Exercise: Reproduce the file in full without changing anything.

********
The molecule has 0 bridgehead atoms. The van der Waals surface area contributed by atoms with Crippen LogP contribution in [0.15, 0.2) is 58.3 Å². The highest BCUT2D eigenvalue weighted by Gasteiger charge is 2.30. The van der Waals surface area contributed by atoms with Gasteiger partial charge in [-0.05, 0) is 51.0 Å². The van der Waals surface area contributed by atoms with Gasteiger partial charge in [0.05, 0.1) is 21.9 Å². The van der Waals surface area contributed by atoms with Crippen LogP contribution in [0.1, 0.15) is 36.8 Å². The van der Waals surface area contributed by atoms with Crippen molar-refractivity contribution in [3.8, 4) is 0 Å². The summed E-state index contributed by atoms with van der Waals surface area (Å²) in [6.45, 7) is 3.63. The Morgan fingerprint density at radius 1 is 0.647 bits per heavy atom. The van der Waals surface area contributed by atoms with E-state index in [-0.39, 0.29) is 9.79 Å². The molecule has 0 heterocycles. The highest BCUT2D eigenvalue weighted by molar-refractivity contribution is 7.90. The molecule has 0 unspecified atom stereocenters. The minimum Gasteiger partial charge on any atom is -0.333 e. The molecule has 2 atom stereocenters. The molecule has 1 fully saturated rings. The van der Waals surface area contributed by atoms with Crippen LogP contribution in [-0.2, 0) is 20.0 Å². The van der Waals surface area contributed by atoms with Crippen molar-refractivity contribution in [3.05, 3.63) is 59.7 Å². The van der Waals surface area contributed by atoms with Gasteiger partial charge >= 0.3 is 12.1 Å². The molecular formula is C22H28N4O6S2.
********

The molecule has 0 bridgehead atoms. The van der Waals surface area contributed by atoms with Crippen LogP contribution in [0.15, 0.2) is 58.3 Å². The highest BCUT2D eigenvalue weighted by Gasteiger charge is 2.30. The van der Waals surface area contributed by atoms with Gasteiger partial charge in [-0.05, 0) is 51.0 Å². The van der Waals surface area contributed by atoms with Gasteiger partial charge in [0.05, 0.1) is 21.9 Å². The van der Waals surface area contributed by atoms with Crippen LogP contribution in [0.1, 0.15) is 36.8 Å². The van der Waals surface area contributed by atoms with Crippen molar-refractivity contribution in [3.8, 4) is 0 Å². The summed E-state index contributed by atoms with van der Waals surface area (Å²) in [6.45, 7) is 3.63. The Morgan fingerprint density at radius 1 is 0.647 bits per heavy atom. The van der Waals surface area contributed by atoms with E-state index in [-0.39, 0.29) is 9.79 Å². The molecule has 0 heterocycles. The highest BCUT2D eigenvalue weighted by molar-refractivity contribution is 7.90. The molecule has 0 unspecified atom stereocenters. The minimum Gasteiger partial charge on any atom is -0.333 e. The molecule has 2 atom stereocenters. The molecule has 1 fully saturated rings. The van der Waals surface area contributed by atoms with Crippen LogP contribution in [-0.2, 0) is 20.0 Å². The van der Waals surface area contributed by atoms with Crippen molar-refractivity contribution in [3.05, 3.63) is 59.7 Å². The van der Waals surface area contributed by atoms with Gasteiger partial charge >= 0.3 is 12.1 Å². The molecular formula is C22H28N4O6S2.